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Openstack-based Midostack Lets Companies Scale And Manage Flexible Virtual Networks With Commodity Hardware

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In July last year, Rackspace caused quite a splash in the cloud computing world when it decided to opensource the software behind its cloud storage and computing platforms to create Openstack, an Iaas-based cloud platform (more on that from the Scobleizer). Fast forward 9 months, and we are seeing over 60 companies worldwide (Dell, Cisco, Intel, NTT Data to name just a few) developing solutions based on Openstack.

Tokyo-based Midokura is currently working to solve a hard problem that has barely been tackled before: flexibly virtualizing networks. Midokura’s key technology is called Midonet, a network virtualization platform that creates a control layer on top of the physical network. The company says it’s the only one to have “a true virtual network model” in a cloud stack.

According to Midokura, Midonet can be deployed on top of any existing IP network. Users are able to create virtual layer 2 switches, load balancers, routers, and firewalls with the click of a button (or by programmatically using an API call). Virtual machines can be moved around a physical infrastructure, with the virtual network following automatically. (In other words, the virtual network topology is completely independent from the physical layer.)

In addition, Midonet components are supposedly fault tolerant (Midokura CEO Tatsuya Kato promises there will be no single point of failure in the system), and scale out: the virtualization platform runs on commodity hardware, which means infrastructure costs could go down drastically (adding a Midonet-powered server to the stack is enough, the platform will take care of the rest).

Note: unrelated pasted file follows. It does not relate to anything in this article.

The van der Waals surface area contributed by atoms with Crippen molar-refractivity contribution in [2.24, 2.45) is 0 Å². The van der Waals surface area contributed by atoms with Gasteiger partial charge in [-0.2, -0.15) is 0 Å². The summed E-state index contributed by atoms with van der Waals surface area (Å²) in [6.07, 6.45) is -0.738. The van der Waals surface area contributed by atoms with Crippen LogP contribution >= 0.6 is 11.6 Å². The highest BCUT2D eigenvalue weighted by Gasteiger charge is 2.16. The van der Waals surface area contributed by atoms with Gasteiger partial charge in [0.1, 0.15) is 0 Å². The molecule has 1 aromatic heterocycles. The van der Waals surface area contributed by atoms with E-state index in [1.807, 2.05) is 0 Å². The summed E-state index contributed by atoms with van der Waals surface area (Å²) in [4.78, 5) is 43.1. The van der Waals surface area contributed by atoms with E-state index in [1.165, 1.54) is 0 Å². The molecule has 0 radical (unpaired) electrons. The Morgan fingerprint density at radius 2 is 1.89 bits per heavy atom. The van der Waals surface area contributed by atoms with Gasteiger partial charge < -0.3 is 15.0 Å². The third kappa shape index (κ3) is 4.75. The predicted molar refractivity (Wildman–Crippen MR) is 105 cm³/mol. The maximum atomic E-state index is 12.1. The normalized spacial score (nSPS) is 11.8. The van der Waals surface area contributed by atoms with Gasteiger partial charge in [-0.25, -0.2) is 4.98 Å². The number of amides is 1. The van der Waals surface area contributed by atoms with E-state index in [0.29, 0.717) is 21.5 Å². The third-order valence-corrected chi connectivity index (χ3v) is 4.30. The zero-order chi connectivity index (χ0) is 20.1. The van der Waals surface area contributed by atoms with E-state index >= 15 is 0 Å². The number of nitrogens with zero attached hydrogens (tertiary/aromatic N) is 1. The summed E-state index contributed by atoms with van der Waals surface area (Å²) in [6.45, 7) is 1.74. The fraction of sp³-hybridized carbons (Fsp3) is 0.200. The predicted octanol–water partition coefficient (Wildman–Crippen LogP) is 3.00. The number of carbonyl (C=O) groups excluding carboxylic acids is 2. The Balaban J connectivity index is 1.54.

Midonet can be used by integrating the platform into existing products, as a standalone solution, via a NaaS model, or through Midostack, Midokura’s own cloud (IaaS/EC2) distribution of Openstack (basically the delivery mechanism for Midonet and the company’s main product).

Midokura has started accepting a limited number of people into the beta testing phase (for pilot projects, for example) for Midostack.

The Tokyo-based company is currently expanding aggressively to further develop and market Midostack worldwide. An office in Europe is already in place, with Midokura actively hiring developers and business managers both there and for its office in San Francisco that will be opened this summer (possibly followed by another one in Singapore later this year).

Midokura, which tells me they seek a series A this year, just raised $1.3 million in a seed-funding round from a number of big-name investors, including Japan’s biggest telco NTT, the country’s leading independent IDC Bit-Isle and major software vendor 1st Holdings.